30 July, 2008

Misconceptions About Usability

Misconceptions about usability's expense, the time it involves, and its creative impact prevent companies from getting crucial user data, as does the erroneous belief that existing customer-feedback methods are a valid driver for interface design.

Most companies still don't employ systematic usability methods to drive their design. The resulting widespread ignorance about usability has given rise to several misconceptions that warrant a response.

Usability Is Expensive

Yes, big computer companies have been known to invest in million-dollar usability labs. Yes, experienced usability professionals are very highly paid. And yes, large-scale user testing to compare multiple design alternatives across several countries can cost $200,000 or more. Ouch.

But most everyday usability projects are cheap. Small companies don't need labs; you can run user tests in a spare conference room. Rather than hiring expensive usability professionals with ten years' experience, you can teach existing staff how to conduct studies. And, even though international studies are great, you don't start there: just spend a few days testing five domestic customers.

Even with a budget of $200, you can do usability. The methods are incredibly flexible and scale up or down according to circumstance. On average, best practices call for spending 10% of a design budget on usability. That's a cheap way to ensure that you spend the remaining 90% correctly, rather than blow your budget on an unworkable design.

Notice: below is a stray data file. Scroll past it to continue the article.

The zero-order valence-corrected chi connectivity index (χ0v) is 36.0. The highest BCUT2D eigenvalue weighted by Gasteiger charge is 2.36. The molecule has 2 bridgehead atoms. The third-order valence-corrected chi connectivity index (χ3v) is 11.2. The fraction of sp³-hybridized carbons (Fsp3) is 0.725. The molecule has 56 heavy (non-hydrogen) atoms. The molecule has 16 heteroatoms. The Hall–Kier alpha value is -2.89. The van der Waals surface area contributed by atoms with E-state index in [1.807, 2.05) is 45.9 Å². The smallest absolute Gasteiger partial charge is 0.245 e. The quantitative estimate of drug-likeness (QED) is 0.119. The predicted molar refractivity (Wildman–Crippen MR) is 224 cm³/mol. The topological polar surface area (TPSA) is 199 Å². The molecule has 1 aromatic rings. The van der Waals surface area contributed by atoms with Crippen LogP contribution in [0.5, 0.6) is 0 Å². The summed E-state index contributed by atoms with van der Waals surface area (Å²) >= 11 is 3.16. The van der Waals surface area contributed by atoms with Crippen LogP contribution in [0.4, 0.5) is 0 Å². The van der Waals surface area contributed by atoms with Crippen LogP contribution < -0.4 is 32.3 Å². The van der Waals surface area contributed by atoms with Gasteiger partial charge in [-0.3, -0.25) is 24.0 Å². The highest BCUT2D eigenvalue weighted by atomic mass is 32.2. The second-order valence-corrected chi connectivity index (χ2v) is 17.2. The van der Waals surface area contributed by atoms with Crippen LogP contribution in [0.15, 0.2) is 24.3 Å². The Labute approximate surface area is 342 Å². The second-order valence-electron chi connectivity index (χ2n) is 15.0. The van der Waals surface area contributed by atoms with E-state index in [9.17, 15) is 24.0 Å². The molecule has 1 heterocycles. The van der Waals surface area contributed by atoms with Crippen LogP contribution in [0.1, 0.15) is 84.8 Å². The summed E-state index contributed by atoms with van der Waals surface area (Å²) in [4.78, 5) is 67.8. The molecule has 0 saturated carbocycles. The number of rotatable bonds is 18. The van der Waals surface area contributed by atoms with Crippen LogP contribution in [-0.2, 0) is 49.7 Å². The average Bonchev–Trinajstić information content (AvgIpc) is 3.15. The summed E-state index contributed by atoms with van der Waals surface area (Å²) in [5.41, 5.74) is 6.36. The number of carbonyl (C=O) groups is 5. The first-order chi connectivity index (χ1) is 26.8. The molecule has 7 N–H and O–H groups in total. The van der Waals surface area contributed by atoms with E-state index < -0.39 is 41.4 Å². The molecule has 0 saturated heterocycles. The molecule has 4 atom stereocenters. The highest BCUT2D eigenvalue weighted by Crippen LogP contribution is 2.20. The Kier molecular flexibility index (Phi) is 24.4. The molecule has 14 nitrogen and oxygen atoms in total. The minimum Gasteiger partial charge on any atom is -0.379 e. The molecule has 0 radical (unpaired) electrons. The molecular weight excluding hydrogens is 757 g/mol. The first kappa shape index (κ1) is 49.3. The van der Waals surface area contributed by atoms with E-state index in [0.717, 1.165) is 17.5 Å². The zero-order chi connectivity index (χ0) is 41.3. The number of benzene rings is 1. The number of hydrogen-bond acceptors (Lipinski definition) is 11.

Usability Engineering Will Delay My Launch Date

Case study reports are typically issued by companies that have followed the entire user-centered design process to the letter, starting with field studies. These descriptions of the great and the good can be daunting for projects with smaller budgets and tighter schedules.

Usability need not be grandiose. The simplest user testing method I recommend takes three days, but even faster tests are possible -- especially if you use methods like paper prototyping, which lets you crank through new design iterations in a few hours.